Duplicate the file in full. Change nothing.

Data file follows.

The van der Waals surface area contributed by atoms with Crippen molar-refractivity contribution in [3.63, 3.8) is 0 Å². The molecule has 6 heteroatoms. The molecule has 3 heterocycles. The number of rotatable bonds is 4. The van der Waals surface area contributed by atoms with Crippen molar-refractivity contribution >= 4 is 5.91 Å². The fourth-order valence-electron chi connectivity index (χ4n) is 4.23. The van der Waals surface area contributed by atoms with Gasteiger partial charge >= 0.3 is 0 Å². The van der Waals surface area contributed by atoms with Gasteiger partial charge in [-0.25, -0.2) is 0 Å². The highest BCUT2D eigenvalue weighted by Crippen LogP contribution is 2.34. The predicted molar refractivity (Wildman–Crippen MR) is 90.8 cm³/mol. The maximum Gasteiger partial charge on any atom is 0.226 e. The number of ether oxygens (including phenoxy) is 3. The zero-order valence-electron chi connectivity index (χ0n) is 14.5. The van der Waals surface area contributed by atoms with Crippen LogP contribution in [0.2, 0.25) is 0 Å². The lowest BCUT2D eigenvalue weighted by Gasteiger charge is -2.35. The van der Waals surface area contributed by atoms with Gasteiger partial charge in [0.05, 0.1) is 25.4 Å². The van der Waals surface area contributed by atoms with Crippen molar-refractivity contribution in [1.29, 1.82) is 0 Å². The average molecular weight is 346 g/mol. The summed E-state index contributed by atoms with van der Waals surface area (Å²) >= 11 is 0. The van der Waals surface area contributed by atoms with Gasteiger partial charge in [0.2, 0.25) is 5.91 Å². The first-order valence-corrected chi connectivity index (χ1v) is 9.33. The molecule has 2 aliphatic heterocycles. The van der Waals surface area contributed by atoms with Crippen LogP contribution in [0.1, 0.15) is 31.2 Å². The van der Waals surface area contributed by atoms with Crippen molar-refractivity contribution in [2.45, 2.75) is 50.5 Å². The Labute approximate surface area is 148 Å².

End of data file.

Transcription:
The van der Waals surface area contributed by atoms with Crippen molar-refractivity contribution in [3.63, 3.8) is 0 Å². The molecule has 6 heteroatoms. The molecule has 3 heterocycles. The number of rotatable bonds is 4. The van der Waals surface area contributed by atoms with Crippen molar-refractivity contribution >= 4 is 5.91 Å². The fourth-order valence-electron chi connectivity index (χ4n) is 4.23. The van der Waals surface area contributed by atoms with Gasteiger partial charge >= 0.3 is 0 Å². The van der Waals surface area contributed by atoms with Gasteiger partial charge in [-0.25, -0.2) is 0 Å². The highest BCUT2D eigenvalue weighted by Crippen LogP contribution is 2.34. The predicted molar refractivity (Wildman–Crippen MR) is 90.8 cm³/mol. The maximum Gasteiger partial charge on any atom is 0.226 e. The number of ether oxygens (including phenoxy) is 3. The zero-order valence-electron chi connectivity index (χ0n) is 14.5. The van der Waals surface area contributed by atoms with Crippen LogP contribution in [0.2, 0.25) is 0 Å². The lowest BCUT2D eigenvalue weighted by Gasteiger charge is -2.35. The van der Waals surface area contributed by atoms with Gasteiger partial charge in [0.05, 0.1) is 25.4 Å². The van der Waals surface area contributed by atoms with Crippen molar-refractivity contribution in [1.29, 1.82) is 0 Å². The average molecular weight is 346 g/mol. The summed E-state index contributed by atoms with van der Waals surface area (Å²) >= 11 is 0. The van der Waals surface area contributed by atoms with Gasteiger partial charge in [0.2, 0.25) is 5.91 Å². The first-order valence-corrected chi connectivity index (χ1v) is 9.33. The molecule has 2 aliphatic heterocycles. The van der Waals surface area contributed by atoms with Crippen LogP contribution in [0.1, 0.15) is 31.2 Å². The van der Waals surface area contributed by atoms with Crippen molar-refractivity contribution in [2.45, 2.75) is 50.5 Å². The Labute approximate surface area is 148 Å².